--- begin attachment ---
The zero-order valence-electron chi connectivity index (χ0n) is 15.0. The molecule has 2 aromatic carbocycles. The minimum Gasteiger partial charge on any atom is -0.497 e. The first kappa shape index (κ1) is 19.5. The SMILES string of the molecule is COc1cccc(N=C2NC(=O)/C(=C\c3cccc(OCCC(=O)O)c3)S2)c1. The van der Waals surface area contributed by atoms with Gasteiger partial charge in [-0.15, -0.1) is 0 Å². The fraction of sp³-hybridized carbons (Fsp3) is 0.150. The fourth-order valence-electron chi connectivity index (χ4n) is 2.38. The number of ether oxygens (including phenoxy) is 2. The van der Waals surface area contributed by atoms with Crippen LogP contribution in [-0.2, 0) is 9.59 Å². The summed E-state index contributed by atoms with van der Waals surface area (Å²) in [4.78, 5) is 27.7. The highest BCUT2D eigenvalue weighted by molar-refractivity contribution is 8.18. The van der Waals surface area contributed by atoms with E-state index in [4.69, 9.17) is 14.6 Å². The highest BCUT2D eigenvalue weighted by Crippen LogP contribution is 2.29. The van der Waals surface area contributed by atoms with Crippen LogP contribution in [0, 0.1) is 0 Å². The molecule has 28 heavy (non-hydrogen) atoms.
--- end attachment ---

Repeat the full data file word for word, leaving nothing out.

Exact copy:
The zero-order valence-electron chi connectivity index (χ0n) is 15.0. The molecule has 2 aromatic carbocycles. The minimum Gasteiger partial charge on any atom is -0.497 e. The first kappa shape index (κ1) is 19.5. The SMILES string of the molecule is COc1cccc(N=C2NC(=O)/C(=C\c3cccc(OCCC(=O)O)c3)S2)c1. The van der Waals surface area contributed by atoms with Gasteiger partial charge in [-0.15, -0.1) is 0 Å². The fraction of sp³-hybridized carbons (Fsp3) is 0.150. The fourth-order valence-electron chi connectivity index (χ4n) is 2.38. The number of ether oxygens (including phenoxy) is 2. The van der Waals surface area contributed by atoms with Crippen LogP contribution in [-0.2, 0) is 9.59 Å². The summed E-state index contributed by atoms with van der Waals surface area (Å²) in [4.78, 5) is 27.7. The highest BCUT2D eigenvalue weighted by molar-refractivity contribution is 8.18. The van der Waals surface area contributed by atoms with E-state index in [4.69, 9.17) is 14.6 Å². The highest BCUT2D eigenvalue weighted by Crippen LogP contribution is 2.29. The van der Waals surface area contributed by atoms with Crippen LogP contribution in [0, 0.1) is 0 Å². The molecule has 28 heavy (non-hydrogen) atoms.